“We will accept a life-size statue of Mary at our churches (he oversees five) any time we can get her!” he said. “We get to see how powerful her intercession is. … I get to hear the stories of healing.”

Father Freihofer credits the Blessed Mother with protecting him from falling into mortal sin at age 21.

“The Blessed Virgin beckoned me not to fall into it,” he said. “By God’s grace, I avoided it. My whole path in life could have gone astray if I would have committed that sin.”

He also credits Mary with his vocation to the priesthood.

“In 1995, I felt I wasn’t a very holy person, even though I was going to Mass every Sunday and going to confession bi-monthly. I determined to pray the rosary every day beginning on January 1, 1996. … By August 1999, I was in the seminary.”

His devotion to Mary is summarized in one statement.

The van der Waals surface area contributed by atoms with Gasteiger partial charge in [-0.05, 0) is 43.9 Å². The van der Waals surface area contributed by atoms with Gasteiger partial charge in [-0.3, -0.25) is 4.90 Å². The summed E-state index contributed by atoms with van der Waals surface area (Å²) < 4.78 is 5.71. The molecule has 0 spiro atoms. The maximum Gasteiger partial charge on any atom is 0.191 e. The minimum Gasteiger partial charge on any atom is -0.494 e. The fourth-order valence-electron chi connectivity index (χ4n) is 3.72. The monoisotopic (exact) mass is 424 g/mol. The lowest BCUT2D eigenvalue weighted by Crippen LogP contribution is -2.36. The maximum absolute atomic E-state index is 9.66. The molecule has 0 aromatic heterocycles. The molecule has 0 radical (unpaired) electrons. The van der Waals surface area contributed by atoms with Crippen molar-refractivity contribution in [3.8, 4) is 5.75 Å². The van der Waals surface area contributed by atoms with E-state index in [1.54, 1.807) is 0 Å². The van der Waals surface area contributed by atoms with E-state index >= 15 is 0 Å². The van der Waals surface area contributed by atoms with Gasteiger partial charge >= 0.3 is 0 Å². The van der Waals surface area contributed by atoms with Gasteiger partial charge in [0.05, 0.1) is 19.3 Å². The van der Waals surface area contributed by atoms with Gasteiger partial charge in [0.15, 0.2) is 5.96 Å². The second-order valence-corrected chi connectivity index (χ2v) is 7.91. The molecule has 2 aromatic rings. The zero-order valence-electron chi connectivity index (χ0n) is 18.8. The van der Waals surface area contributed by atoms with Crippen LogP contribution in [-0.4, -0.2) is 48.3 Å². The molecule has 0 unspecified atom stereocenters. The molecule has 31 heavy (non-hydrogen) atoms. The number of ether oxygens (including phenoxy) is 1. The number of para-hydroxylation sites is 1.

“The quickest way to holiness is having Mary at your side,” he asserted.

Schedule the Our Lady of Fatima statue to come to your parish or school  

Go to ccdenver.org/fatimastatue/

COMING UP: Opinion: There is cause for hope amid dire reports of clergy sexual abuse of minors

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By Vincent Carroll

This Dec. 13, 2019 opinion column was originally published by the Denver Post.

When will it end, many Catholics must wearily wonder. And not only Catholics. Anyone who reads or listens to the news must wonder when the Catholic church sex scandals will ever be over.

But in one major sense, the crisis already has passed and what we’re witnessing — and will continue to witness for years — is the aftermath.